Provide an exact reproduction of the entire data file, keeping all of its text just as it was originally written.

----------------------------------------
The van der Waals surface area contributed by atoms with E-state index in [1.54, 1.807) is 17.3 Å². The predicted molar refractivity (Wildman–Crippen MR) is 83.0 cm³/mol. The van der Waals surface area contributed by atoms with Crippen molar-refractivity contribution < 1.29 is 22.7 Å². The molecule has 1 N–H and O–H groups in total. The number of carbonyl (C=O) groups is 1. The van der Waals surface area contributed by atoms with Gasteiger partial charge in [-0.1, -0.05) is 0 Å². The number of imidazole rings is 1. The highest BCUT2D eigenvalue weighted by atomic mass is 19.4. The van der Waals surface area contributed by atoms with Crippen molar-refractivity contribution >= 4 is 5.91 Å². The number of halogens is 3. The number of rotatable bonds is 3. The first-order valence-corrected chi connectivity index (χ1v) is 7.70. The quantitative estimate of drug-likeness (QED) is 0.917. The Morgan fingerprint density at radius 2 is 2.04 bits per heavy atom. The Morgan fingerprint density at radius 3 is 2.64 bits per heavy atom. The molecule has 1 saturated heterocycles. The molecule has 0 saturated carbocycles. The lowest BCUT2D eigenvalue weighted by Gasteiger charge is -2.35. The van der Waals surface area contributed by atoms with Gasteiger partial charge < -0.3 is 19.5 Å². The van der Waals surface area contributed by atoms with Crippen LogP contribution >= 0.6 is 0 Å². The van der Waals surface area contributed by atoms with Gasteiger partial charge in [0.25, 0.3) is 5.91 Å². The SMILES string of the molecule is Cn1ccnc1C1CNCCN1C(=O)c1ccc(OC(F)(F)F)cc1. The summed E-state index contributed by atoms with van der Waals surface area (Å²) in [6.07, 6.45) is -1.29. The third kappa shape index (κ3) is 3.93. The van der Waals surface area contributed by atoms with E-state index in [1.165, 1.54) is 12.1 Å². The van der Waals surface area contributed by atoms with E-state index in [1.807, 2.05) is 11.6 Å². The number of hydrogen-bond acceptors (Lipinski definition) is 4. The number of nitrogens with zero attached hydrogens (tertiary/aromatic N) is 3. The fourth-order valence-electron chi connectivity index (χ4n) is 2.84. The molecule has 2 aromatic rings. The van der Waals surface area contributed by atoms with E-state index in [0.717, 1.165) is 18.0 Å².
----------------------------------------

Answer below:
The van der Waals surface area contributed by atoms with E-state index in [1.54, 1.807) is 17.3 Å². The predicted molar refractivity (Wildman–Crippen MR) is 83.0 cm³/mol. The van der Waals surface area contributed by atoms with Crippen molar-refractivity contribution < 1.29 is 22.7 Å². The molecule has 1 N–H and O–H groups in total. The number of carbonyl (C=O) groups is 1. The van der Waals surface area contributed by atoms with Gasteiger partial charge in [-0.1, -0.05) is 0 Å². The number of imidazole rings is 1. The highest BCUT2D eigenvalue weighted by atomic mass is 19.4. The van der Waals surface area contributed by atoms with Crippen molar-refractivity contribution >= 4 is 5.91 Å². The number of halogens is 3. The number of rotatable bonds is 3. The first-order valence-corrected chi connectivity index (χ1v) is 7.70. The quantitative estimate of drug-likeness (QED) is 0.917. The Morgan fingerprint density at radius 2 is 2.04 bits per heavy atom. The Morgan fingerprint density at radius 3 is 2.64 bits per heavy atom. The molecule has 1 saturated heterocycles. The molecule has 0 saturated carbocycles. The lowest BCUT2D eigenvalue weighted by Gasteiger charge is -2.35. The van der Waals surface area contributed by atoms with Gasteiger partial charge < -0.3 is 19.5 Å². The van der Waals surface area contributed by atoms with Crippen LogP contribution >= 0.6 is 0 Å². The van der Waals surface area contributed by atoms with Gasteiger partial charge in [0.25, 0.3) is 5.91 Å². The SMILES string of the molecule is Cn1ccnc1C1CNCCN1C(=O)c1ccc(OC(F)(F)F)cc1. The summed E-state index contributed by atoms with van der Waals surface area (Å²) in [6.07, 6.45) is -1.29. The third kappa shape index (κ3) is 3.93. The van der Waals surface area contributed by atoms with E-state index in [1.165, 1.54) is 12.1 Å². The van der Waals surface area contributed by atoms with E-state index in [1.807, 2.05) is 11.6 Å². The number of hydrogen-bond acceptors (Lipinski definition) is 4. The number of nitrogens with zero attached hydrogens (tertiary/aromatic N) is 3. The fourth-order valence-electron chi connectivity index (χ4n) is 2.84. The molecule has 2 aromatic rings. The van der Waals surface area contributed by atoms with E-state index in [0.717, 1.165) is 18.0 Å².